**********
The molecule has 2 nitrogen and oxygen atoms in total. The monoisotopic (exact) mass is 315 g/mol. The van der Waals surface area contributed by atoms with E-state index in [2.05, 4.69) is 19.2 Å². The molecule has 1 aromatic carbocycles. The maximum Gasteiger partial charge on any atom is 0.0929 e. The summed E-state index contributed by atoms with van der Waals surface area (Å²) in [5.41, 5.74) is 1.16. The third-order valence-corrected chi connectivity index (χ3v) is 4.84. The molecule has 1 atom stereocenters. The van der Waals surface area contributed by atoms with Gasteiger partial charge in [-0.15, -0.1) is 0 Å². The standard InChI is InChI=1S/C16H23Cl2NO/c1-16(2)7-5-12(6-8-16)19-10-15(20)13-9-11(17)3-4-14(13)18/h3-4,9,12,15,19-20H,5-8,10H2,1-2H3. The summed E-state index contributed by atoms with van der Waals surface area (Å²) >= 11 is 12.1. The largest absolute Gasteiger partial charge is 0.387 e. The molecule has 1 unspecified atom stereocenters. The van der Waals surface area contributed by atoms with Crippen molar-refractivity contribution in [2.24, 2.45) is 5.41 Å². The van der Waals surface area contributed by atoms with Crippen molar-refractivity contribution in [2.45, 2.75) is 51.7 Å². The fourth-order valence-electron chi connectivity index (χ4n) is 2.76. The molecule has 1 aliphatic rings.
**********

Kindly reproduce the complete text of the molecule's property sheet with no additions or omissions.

The molecule has 2 nitrogen and oxygen atoms in total. The monoisotopic (exact) mass is 315 g/mol. The van der Waals surface area contributed by atoms with E-state index in [2.05, 4.69) is 19.2 Å². The molecule has 1 aromatic carbocycles. The maximum Gasteiger partial charge on any atom is 0.0929 e. The summed E-state index contributed by atoms with van der Waals surface area (Å²) in [5.41, 5.74) is 1.16. The third-order valence-corrected chi connectivity index (χ3v) is 4.84. The molecule has 1 atom stereocenters. The van der Waals surface area contributed by atoms with Gasteiger partial charge in [-0.15, -0.1) is 0 Å². The standard InChI is InChI=1S/C16H23Cl2NO/c1-16(2)7-5-12(6-8-16)19-10-15(20)13-9-11(17)3-4-14(13)18/h3-4,9,12,15,19-20H,5-8,10H2,1-2H3. The summed E-state index contributed by atoms with van der Waals surface area (Å²) >= 11 is 12.1. The largest absolute Gasteiger partial charge is 0.387 e. The molecule has 1 unspecified atom stereocenters. The van der Waals surface area contributed by atoms with Crippen molar-refractivity contribution in [2.24, 2.45) is 5.41 Å². The van der Waals surface area contributed by atoms with Crippen molar-refractivity contribution in [2.45, 2.75) is 51.7 Å². The fourth-order valence-electron chi connectivity index (χ4n) is 2.76. The molecule has 1 aliphatic rings.